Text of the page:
Thursday, September 16, 2010

IMF Fears "Social Explosion" From World Jobs Crisis

This is a good article from the UK Telegraph, but pay really good attention to the graph within.  It shows the duration of unemployment in the U.S. from 1970 to 2010.  It zigzags, rising a little more than usual during a recession (which is signified by grey bars) but downright soars by the end of it (present-day); note that the grey bar is pretty huge too.  According to the report, the world must create 45 million jobs a year just to keep up.  The report does sidestep around some things, like "labor arbitrage" (outsourcing jobs to low-wage countries to ship products back to us).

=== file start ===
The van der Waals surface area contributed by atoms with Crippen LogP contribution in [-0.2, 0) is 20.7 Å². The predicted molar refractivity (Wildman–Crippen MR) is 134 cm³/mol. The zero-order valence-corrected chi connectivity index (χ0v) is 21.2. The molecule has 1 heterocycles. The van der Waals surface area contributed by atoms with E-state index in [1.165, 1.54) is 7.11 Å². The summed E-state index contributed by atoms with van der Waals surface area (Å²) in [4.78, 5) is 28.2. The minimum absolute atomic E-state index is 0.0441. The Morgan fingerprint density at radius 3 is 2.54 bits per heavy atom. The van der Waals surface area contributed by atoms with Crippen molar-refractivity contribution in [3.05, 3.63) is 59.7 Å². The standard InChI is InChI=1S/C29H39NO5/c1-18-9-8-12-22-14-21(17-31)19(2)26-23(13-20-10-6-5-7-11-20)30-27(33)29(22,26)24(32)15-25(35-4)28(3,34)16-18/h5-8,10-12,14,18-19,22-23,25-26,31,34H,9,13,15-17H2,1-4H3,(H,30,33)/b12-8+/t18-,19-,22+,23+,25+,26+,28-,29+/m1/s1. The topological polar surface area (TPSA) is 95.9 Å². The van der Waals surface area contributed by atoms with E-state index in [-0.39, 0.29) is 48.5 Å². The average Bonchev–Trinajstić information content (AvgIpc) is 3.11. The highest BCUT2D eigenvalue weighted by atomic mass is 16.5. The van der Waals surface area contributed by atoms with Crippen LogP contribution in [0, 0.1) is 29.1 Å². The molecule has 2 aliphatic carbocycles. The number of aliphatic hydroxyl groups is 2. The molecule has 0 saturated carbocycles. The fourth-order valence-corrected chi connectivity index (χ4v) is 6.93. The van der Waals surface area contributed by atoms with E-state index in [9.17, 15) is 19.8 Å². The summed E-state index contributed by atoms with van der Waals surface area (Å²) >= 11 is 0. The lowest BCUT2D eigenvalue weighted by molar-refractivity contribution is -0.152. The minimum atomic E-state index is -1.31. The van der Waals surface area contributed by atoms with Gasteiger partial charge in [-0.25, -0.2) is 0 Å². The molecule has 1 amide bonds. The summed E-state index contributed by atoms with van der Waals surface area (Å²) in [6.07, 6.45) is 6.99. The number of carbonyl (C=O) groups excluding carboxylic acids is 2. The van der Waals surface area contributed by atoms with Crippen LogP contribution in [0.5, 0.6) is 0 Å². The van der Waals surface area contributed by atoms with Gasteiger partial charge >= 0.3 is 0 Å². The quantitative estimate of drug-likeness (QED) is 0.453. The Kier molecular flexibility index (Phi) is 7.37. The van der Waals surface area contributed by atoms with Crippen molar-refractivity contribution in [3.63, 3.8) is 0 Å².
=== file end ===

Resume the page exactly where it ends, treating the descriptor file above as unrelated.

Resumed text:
The only solution that the IMF's chief economist calls for is an extra monetary stimulus.  Now, I'm no economist, but printing more and more money does not seem to be working.  As the old saying goes, "hard times call for hard solutions", but the only solution the government is calling for is "spend, spend, spend".  It's not working, and amidst all this political hoopla with the primary elections last Tuesday, a lot of people seem to be under the illusion that this problem can be solved politically.  We'll just vote the Democrats out.  Well, two years ago, it was the Republicans that needed to go, because we wanted "hope and change".  And, assuming we still have a functioning government in 2014 or 2016, it'll be the Republicans who will be in disfavor and we'll turn back to some purported "savior" in the Democratic Party.  Some people I talk to feel that we won't see an actual "recovery" for five or ten years, and a lot of people would probably look at them as being pessimists.  If anything, I feel they're being optimistic; I don't think that things will ever return to what they were.  In order for there to be any recovery, we need not merely jobs, but the right kinds of jobs, that emphasize production of goods.  But that won't happen due to the already mentioned "labor arbitrage".  So the jobs that will be created will be more along the lines of "Walmart Greeter" or "suntan parlor clerk" or "restaurant cashier", and you cannot have a real recovery (that of job creation) on the backs of jobs like that.